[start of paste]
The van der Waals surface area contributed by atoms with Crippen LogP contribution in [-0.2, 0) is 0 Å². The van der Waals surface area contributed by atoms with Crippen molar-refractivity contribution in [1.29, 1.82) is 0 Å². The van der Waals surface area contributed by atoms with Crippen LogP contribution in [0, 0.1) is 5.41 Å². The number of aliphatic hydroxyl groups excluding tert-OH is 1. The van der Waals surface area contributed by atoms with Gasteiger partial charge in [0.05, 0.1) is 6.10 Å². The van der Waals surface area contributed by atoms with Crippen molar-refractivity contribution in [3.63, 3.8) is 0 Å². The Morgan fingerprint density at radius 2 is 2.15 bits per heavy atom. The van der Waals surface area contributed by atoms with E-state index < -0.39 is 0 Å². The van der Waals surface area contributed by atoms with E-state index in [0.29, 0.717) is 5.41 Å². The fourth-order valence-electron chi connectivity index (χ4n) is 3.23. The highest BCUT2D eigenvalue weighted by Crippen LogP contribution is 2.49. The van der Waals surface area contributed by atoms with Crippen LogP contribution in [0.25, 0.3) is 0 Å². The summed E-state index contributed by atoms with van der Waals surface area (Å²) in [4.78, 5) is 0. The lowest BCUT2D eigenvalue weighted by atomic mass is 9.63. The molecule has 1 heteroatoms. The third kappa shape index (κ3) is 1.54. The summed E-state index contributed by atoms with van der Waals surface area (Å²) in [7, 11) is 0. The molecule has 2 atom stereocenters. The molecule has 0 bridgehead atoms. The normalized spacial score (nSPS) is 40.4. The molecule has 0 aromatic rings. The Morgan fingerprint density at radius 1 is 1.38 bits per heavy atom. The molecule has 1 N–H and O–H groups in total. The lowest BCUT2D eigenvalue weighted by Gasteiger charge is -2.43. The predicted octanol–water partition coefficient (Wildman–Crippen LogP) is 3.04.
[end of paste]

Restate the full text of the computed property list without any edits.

The van der Waals surface area contributed by atoms with Crippen LogP contribution in [-0.2, 0) is 0 Å². The van der Waals surface area contributed by atoms with Crippen molar-refractivity contribution in [1.29, 1.82) is 0 Å². The van der Waals surface area contributed by atoms with Crippen LogP contribution in [0, 0.1) is 5.41 Å². The number of aliphatic hydroxyl groups excluding tert-OH is 1. The van der Waals surface area contributed by atoms with Gasteiger partial charge in [0.05, 0.1) is 6.10 Å². The van der Waals surface area contributed by atoms with Crippen molar-refractivity contribution in [3.63, 3.8) is 0 Å². The Morgan fingerprint density at radius 2 is 2.15 bits per heavy atom. The van der Waals surface area contributed by atoms with E-state index < -0.39 is 0 Å². The van der Waals surface area contributed by atoms with E-state index in [0.29, 0.717) is 5.41 Å². The fourth-order valence-electron chi connectivity index (χ4n) is 3.23. The highest BCUT2D eigenvalue weighted by Crippen LogP contribution is 2.49. The van der Waals surface area contributed by atoms with Crippen LogP contribution in [0.25, 0.3) is 0 Å². The summed E-state index contributed by atoms with van der Waals surface area (Å²) in [4.78, 5) is 0. The lowest BCUT2D eigenvalue weighted by atomic mass is 9.63. The molecule has 1 heteroatoms. The third kappa shape index (κ3) is 1.54. The summed E-state index contributed by atoms with van der Waals surface area (Å²) in [7, 11) is 0. The molecule has 2 atom stereocenters. The molecule has 0 bridgehead atoms. The normalized spacial score (nSPS) is 40.4. The molecule has 0 aromatic rings. The Morgan fingerprint density at radius 1 is 1.38 bits per heavy atom. The molecule has 1 N–H and O–H groups in total. The lowest BCUT2D eigenvalue weighted by Gasteiger charge is -2.43. The predicted octanol–water partition coefficient (Wildman–Crippen LogP) is 3.04.